Huge Silver Linings Underneath Amazon and Apple Earnings “Disappointments”


Shareholders in Apple (NASDAQ:AAPL) and Amazon.com (NASDAQ:AMZN) didn’t have a great earnings season, as both companies fell around 2% the day after their respective third quarter reports. Those drops also came on the heels of year-to-date underperformance from each stock relative to the S&P 500 — a rare off year for each.

So have these two juggernauts run out of steam? Not likely. In fact, both stocks were down much more immediately after the reports before recovering some of Friday’s losses. That’s probably because as investors dove into the details around each report, they were likely to find a big silver lining for each.

Cloud shaped keychain with smiley face on it.

Amazon’s cloud computing strength helped offset retail weakness. Image source: Getty Images.

Amazon: Headwinds in retail, but cloud computing is taking off

Amazon missed on both revenue and earnings estimates, and its Q4 guidance came in below expectations as well. The core retail business is currently plagued by supply chain and labor shortages, which are hurting not only on the revenue side but also on the cost side. This was also the first full quarter since vaccines were widely available, and U.S. consumers clearly began to venture outside for shopping more and more.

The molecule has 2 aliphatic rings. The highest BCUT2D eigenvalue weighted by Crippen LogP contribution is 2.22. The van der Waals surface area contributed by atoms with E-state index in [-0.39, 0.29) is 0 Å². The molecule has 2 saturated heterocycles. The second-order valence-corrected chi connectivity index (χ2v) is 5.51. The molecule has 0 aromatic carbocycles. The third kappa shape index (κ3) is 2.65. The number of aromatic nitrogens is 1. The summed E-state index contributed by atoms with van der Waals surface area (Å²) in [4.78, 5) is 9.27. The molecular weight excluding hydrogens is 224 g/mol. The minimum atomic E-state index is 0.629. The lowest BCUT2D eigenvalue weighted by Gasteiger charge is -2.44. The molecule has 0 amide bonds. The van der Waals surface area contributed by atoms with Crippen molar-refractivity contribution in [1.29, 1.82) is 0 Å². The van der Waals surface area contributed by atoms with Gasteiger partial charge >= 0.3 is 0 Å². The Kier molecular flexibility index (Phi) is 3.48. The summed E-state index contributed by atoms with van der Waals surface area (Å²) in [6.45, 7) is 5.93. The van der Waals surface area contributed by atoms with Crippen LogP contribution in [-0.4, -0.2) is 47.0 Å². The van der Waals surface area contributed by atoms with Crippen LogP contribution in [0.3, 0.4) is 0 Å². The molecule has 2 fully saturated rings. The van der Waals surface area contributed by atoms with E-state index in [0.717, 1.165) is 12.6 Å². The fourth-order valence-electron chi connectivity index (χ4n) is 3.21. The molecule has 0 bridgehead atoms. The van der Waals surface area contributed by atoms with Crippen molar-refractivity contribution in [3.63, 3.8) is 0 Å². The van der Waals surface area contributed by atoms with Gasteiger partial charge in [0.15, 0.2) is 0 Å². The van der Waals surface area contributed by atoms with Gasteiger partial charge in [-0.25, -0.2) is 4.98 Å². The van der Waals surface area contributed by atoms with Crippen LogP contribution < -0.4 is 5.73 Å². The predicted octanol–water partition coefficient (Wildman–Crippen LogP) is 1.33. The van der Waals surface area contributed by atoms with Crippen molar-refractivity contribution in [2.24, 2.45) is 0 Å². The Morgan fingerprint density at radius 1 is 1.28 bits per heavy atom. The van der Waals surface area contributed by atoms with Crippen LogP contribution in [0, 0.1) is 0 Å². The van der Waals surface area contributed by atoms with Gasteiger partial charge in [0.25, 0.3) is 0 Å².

Against difficult comparisons, Amazon still posted year-over-year growth in its online stores, which were up 3%, and third-party seller services were up 18%. But labor shortages caused signing bonuses to rise, and Amazon is also continuing to build a massive amount of capacity as it looks to complete its one-day delivery project begun in 2019. That caused earnings to decline by about half relative to last year.

But performance at Amazon Web Services was a huge plus. While the e-commerce business still accounts for most of Amazon’s revenue, AWS is arguably Amazon’s most valuable business because of its high profit margins and high growth. Last quarter, AWS posted fantastic numbers: Revenue accelerated 39%, up from 37% growth in the second quarter and 29% in the year-ago quarter. AWS operating margins also expanded by two percentage points over the prior quarter to 30.3%, showing impressive operating leverage.

So while Amazon’s headline numbers came…

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